Ragnhild I. Samuelsberg
Ragnhild I. Samuelsberg is a Specialist Director in the Norwegian Ministry of Children and Equality. She has more than 30 years of experience as a professional communicator being Director of Communication in the Ministry, the National Theatre, the Directorate of Labour, anchor- woman in TV program, editor and journalist. Building a plain language culture in the Ministry is now a major undertaking, and her experiences helps her to campaign for more effective and democratic language. Her skills combine rhetoric, redrafting and editing. She includes linguistics and rhetoric early in the legal writing process. Much of her work involves complex government documents. She has given lectures about clarity in the University of Oslo, The Norwegian University of Science and Technology and inprivate and public organizations. 'I have been searching and striving to find the meaning in many texts and often blamed myself for not understanding, instead of blaming the author'.
Sonia Sanchez Moreno
Sonia is the Production Manager at Polaron Language Services. She has managed over 1,000 translation and interpreting projects, many of them comprising of up to 40 different languages. Over the last two years, she has been working closely with non-for-profit organisations and government bodies to help them be more creative and clear when communicating with diverse communities in Australia.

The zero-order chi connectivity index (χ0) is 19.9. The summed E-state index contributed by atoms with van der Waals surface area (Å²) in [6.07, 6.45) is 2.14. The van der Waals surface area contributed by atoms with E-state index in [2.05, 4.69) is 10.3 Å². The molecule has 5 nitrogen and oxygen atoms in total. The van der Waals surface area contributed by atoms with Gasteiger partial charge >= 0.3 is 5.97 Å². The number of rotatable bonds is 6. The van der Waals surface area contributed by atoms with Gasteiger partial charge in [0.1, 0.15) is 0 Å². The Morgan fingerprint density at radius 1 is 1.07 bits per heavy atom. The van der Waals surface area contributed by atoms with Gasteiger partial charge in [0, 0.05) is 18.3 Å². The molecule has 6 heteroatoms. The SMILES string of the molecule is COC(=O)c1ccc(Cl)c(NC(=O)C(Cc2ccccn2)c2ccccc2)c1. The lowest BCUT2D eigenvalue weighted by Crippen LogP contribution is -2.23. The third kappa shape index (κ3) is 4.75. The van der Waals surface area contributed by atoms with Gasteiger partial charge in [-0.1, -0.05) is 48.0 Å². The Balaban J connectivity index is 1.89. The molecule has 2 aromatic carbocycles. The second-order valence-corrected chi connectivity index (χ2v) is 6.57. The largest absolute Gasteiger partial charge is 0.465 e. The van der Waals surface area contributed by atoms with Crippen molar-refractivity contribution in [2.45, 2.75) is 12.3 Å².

Sonia holds a Master’s Degree in software and multimedia translations and is a sworn translator. Before moving to Australia from Spain, she was one of the founding members of a non-for-profit organisation aimed at improving social inclusiveness of the Arabic-speaking communities in southern Spain.
Gabriella Sandström is an examined language consultant in Swedish and experienced at working with Swedish public authorities. She works at the Language Council of Sweden (Språkrådet) as a language adviser with special responsibility for plain language in the public sector. Previously, she worked as a language adviser at the Swedish National Board of Health and Welfare and the National Agency for Education. She also has a great deal of experience from the publishing business.
I’ve been a lawyer with New Zealand’s largest bank, ANZ Bank New Zealand Limited, for 17 years. For the last 9 years, I’ve championed plain English. A finalist in the 2015 WriteMark Plain English awards, I’ve: